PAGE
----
Alton gasped, stepping back. It was Velda’s turn to steady him, as he nearly lost his balance. Laughing, the blue haired woman admired the person standing before her. The hair was a tousled mess of dark auburn curls pulled back in a braid. No plait could hold the springy mass for long. Being under a metal helmet had done it no good at all. It stood out like a halo of dark and frizzy copper.
“You’re a girl!” Alton said. He couldn’t have been more shocked if he’d found her naked. “Yet you wear armor. You pose as a knight! How can this be?”
He strode forward, but Velda caught his arm before he could attack the young woman.
Dark golden eyes met his moss green ones, proud head rising defiantly. The girl was pretty in an angular, too slender way. She hadn’t eaten or slept well for some time, Velda noted as she watched the exchange, with eyes as deep and dark blue as ocean water. When Alton lunged for the young woman again, Velda was ready. Grabbing him in arms that were stronger than they looked, she held her angry knight firmly, gazing into his eyes.
“Let’s all have a seat,” Velda said.
Her tone and stance told Alton that Velda would not tolerate much more arguing. Having been on the wrong side of her temper before, he backed off. Velda continued to hold his arm, until they had all taken seats. The young woman sat on a rock across from them, her horse standing at her left shoulder.
Alton and Velda shared a downed log. It was covered with moss the color of Alton’s eyes and the bark was nearly the color of his dusky skin. Velda’s dress shimmered silver. Her blue hair dried quickly in the light breeze. She continued to examine the young woman with a wary intelligence that peeled back the layers.
The maiden shivered under Velda’s gaze. “Must you stare at me?” She fidgeted with her clothing, yanking at it as if it didn’t fit.
“Alton, build a fire, there’s a good man,” Velda said, patting his hand. She continued her appraisal of the woman, tilting her head from side to side. She didn’t speak again until the fire was crackling between them.
Alton dug in his bag, found a packet of tea, and pulled out two battered tin cups. He brewed the aromatic mixture, handing one cup to each of the ladies. The armor clad stranger didn’t want to accept until she saw Velda sip from her own cup. To assure her that the liquid was safe, Alton took a sip from the other cup, wiping the rim with his sleeve.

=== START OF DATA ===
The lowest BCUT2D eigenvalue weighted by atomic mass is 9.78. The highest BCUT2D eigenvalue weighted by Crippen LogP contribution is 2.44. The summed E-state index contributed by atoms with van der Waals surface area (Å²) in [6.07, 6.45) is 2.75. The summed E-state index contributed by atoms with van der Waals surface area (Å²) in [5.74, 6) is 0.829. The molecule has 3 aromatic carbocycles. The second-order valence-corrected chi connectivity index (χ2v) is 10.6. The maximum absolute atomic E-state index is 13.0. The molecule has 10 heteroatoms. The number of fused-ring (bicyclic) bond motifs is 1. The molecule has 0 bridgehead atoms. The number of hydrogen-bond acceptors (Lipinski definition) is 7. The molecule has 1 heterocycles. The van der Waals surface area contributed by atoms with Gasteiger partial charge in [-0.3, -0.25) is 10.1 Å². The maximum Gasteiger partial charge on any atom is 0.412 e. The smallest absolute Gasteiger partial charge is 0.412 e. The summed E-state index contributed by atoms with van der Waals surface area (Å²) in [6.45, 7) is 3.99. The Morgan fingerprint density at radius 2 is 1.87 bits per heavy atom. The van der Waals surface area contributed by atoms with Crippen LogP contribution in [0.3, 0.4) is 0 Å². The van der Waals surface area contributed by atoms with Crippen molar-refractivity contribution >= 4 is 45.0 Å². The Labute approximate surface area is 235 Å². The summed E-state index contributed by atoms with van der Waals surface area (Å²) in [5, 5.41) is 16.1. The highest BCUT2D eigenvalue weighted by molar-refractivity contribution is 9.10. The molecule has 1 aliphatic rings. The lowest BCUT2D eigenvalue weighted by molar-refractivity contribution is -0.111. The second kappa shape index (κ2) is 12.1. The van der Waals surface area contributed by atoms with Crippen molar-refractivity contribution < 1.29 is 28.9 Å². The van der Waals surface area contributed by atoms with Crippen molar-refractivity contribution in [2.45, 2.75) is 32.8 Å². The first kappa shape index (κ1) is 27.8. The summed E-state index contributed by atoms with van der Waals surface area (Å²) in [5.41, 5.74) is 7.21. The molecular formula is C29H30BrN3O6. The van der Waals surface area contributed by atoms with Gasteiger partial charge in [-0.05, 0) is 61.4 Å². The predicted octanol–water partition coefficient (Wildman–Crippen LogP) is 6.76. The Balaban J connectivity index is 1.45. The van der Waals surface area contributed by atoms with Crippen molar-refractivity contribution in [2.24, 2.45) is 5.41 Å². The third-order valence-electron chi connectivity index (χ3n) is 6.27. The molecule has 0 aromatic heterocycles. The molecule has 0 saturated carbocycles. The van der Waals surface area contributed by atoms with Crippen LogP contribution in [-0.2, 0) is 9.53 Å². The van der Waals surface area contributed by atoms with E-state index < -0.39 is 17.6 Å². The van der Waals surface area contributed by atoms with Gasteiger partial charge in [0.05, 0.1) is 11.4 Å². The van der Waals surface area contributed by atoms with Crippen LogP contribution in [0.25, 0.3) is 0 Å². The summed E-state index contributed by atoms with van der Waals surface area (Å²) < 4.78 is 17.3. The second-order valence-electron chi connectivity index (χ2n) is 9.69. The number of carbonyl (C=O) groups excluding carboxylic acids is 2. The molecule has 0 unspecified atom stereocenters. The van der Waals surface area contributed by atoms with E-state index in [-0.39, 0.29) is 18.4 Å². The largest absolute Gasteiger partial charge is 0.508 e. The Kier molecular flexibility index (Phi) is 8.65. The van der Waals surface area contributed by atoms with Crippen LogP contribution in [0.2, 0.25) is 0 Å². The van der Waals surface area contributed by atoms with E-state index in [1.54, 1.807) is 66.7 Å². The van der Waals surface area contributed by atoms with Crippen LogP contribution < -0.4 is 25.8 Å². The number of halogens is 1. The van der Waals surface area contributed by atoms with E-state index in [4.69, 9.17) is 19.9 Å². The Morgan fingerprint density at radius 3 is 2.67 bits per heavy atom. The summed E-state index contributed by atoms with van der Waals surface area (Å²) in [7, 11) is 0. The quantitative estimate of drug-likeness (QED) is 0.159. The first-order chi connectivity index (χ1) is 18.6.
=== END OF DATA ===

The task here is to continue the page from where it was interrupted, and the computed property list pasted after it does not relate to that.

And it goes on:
“I’ve not got anything catching,” he snarled when she shied away. “It’s safe, young miss. Why would we poison a complete stranger?”
She accepted the cup, taking a sip to test it. She must have found the brew to her liking, for she continued to drink. Alton and Velda shared their cup equally, enjoying the sweet blend of herbs and dried flowers. The young woman visibly relaxed, and Alton knew the tea was working. It had a calming affect on him too, which he much needed at the moment.
“So, now that we’ve established that we mean no harm, perhaps you’ll tell us how we can help.” Velda’s soft, low alto voice was musical in nature. It wound around the trio, embracing them.
The horse nickered, nudging the young woman with his nose. Nodding, as if something had passed between them, she poured some of the cool tea in her hand, holding it out for him to drink. She kissed his face, patting him on the neck. It was more like a lover’s embrace, than mistress and horse.
“We heard rumors that there was a lady and her companion traveling these roads,” the young woman said softly. “We need your help so very desperately, you see.”
“Perhaps you might introduce yourself,” Velda suggested. “Then start at the beginning of your tale.”
The woman blushed, ducking her head. “I apologize, My Lady. I’m so unaccustomed to gentile company lately, I’ve forgotten my manners.” The horse nudged her again. “My name is Astrid, first daughter of King Hels and Queen Sarai of Folds Court. And this,” she patted the horse once more. “Is Lord Revanth, my affianced lord.”
Alton’s hand stopped halfway to his mouth. The cup tipped, spilling tea on the ground, but he hardly noticed. Velda smiled, her long lashes fluttering.
“I thought as much. I can smell enchantment. Who did you anger, child? And how do you think I can help?”
Astrid blushed again, relief flooding her face. “My Lady, thank you!” She knelt before Velda and wouldn’t rise until bidden.
“I can’t aid you unless I know the trouble,” Velda reminded her.
“Revanth is from a noble house, as well. His mother, and mine, sought to strengthen our houses with an alliance of marriage.”
“But not to one another,” Velda said.
“No. Though we were promised to one another at birth, his father died—who had made the deal with my father. My mother declared that made the original agreement null and void. She insisted that I marry someone else. But my heart already belonged to Revanth, and his to me. His mother grew furious with mine and a battle loomed.
“My mother hired a witch to sway the battle in our favor, but Revanth and I went to her. We begged her to help us by forging an alliance between our two houses, instead of a war. Something went wrong with the spell and Revanth became a stallion. That was six months ago. We have been looking for someone to help us break the spell ever since. We travel the back ways to avoid detection. I pose as a man, and do my best to gather food. But I am a gentle lady born. I know nothing of stealing or foraging.”
© 2019 Dellani Oakes